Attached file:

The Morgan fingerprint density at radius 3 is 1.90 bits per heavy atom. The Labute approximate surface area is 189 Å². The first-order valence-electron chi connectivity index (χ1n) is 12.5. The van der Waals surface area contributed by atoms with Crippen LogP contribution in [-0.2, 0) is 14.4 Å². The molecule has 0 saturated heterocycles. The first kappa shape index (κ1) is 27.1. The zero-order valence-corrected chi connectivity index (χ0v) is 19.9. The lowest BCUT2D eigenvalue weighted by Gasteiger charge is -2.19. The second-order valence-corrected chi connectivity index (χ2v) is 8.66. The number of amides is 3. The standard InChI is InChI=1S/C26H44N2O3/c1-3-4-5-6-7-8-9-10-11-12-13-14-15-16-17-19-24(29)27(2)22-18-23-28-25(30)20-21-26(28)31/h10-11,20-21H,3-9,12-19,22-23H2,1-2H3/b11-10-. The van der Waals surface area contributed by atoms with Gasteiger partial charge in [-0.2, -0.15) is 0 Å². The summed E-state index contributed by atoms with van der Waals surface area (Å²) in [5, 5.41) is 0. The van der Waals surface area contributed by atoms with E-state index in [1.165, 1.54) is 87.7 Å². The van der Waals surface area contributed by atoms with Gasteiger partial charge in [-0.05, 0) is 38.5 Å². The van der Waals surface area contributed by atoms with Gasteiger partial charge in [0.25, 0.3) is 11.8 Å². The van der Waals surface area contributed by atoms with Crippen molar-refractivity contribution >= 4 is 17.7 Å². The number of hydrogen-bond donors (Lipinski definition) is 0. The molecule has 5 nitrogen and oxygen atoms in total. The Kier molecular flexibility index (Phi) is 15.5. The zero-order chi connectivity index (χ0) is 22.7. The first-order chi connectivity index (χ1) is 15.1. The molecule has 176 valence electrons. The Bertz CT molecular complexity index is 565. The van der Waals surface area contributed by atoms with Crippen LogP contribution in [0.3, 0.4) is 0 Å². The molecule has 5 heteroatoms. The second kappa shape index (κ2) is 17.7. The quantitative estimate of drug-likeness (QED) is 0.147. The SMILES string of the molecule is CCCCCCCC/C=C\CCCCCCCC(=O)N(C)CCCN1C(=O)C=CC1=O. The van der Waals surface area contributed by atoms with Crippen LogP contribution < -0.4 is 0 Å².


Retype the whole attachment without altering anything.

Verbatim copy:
The Morgan fingerprint density at radius 3 is 1.90 bits per heavy atom. The Labute approximate surface area is 189 Å². The first-order valence-electron chi connectivity index (χ1n) is 12.5. The van der Waals surface area contributed by atoms with Crippen LogP contribution in [-0.2, 0) is 14.4 Å². The molecule has 0 saturated heterocycles. The first kappa shape index (κ1) is 27.1. The zero-order valence-corrected chi connectivity index (χ0v) is 19.9. The lowest BCUT2D eigenvalue weighted by Gasteiger charge is -2.19. The second-order valence-corrected chi connectivity index (χ2v) is 8.66. The number of amides is 3. The standard InChI is InChI=1S/C26H44N2O3/c1-3-4-5-6-7-8-9-10-11-12-13-14-15-16-17-19-24(29)27(2)22-18-23-28-25(30)20-21-26(28)31/h10-11,20-21H,3-9,12-19,22-23H2,1-2H3/b11-10-. The van der Waals surface area contributed by atoms with Gasteiger partial charge in [-0.2, -0.15) is 0 Å². The summed E-state index contributed by atoms with van der Waals surface area (Å²) in [5, 5.41) is 0. The van der Waals surface area contributed by atoms with E-state index in [1.165, 1.54) is 87.7 Å². The van der Waals surface area contributed by atoms with Gasteiger partial charge in [-0.05, 0) is 38.5 Å². The van der Waals surface area contributed by atoms with Gasteiger partial charge in [0.25, 0.3) is 11.8 Å². The van der Waals surface area contributed by atoms with Crippen molar-refractivity contribution >= 4 is 17.7 Å². The number of hydrogen-bond donors (Lipinski definition) is 0. The molecule has 5 nitrogen and oxygen atoms in total. The Kier molecular flexibility index (Phi) is 15.5. The zero-order chi connectivity index (χ0) is 22.7. The first-order chi connectivity index (χ1) is 15.1. The molecule has 176 valence electrons. The Bertz CT molecular complexity index is 565. The van der Waals surface area contributed by atoms with Crippen LogP contribution in [0.3, 0.4) is 0 Å². The molecule has 5 heteroatoms. The second kappa shape index (κ2) is 17.7. The quantitative estimate of drug-likeness (QED) is 0.147. The SMILES string of the molecule is CCCCCCCC/C=C\CCCCCCCC(=O)N(C)CCCN1C(=O)C=CC1=O. The van der Waals surface area contributed by atoms with Crippen LogP contribution < -0.4 is 0 Å².